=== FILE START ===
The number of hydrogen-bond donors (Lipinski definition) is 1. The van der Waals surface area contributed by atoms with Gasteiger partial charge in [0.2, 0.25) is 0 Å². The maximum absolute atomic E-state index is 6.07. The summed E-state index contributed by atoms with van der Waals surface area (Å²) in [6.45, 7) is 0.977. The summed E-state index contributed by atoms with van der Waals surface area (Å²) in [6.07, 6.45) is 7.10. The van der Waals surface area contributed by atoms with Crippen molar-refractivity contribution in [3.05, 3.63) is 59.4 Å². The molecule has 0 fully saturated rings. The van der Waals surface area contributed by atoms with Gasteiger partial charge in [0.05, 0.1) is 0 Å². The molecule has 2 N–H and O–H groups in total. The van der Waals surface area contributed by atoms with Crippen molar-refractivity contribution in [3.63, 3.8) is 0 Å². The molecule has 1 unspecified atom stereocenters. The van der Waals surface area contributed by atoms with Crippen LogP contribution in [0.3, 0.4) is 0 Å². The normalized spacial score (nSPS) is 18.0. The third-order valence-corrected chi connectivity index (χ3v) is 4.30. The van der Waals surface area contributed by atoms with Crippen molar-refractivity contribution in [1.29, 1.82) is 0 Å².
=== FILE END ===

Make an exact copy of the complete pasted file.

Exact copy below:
The number of hydrogen-bond donors (Lipinski definition) is 1. The van der Waals surface area contributed by atoms with Gasteiger partial charge in [0.2, 0.25) is 0 Å². The maximum absolute atomic E-state index is 6.07. The summed E-state index contributed by atoms with van der Waals surface area (Å²) in [6.45, 7) is 0.977. The summed E-state index contributed by atoms with van der Waals surface area (Å²) in [6.07, 6.45) is 7.10. The van der Waals surface area contributed by atoms with Crippen molar-refractivity contribution in [3.05, 3.63) is 59.4 Å². The molecule has 0 fully saturated rings. The van der Waals surface area contributed by atoms with Gasteiger partial charge in [0.05, 0.1) is 0 Å². The molecule has 2 N–H and O–H groups in total. The van der Waals surface area contributed by atoms with Crippen molar-refractivity contribution in [3.63, 3.8) is 0 Å². The molecule has 1 unspecified atom stereocenters. The van der Waals surface area contributed by atoms with Crippen LogP contribution in [0.3, 0.4) is 0 Å². The normalized spacial score (nSPS) is 18.0. The third-order valence-corrected chi connectivity index (χ3v) is 4.30. The van der Waals surface area contributed by atoms with Crippen molar-refractivity contribution in [1.29, 1.82) is 0 Å².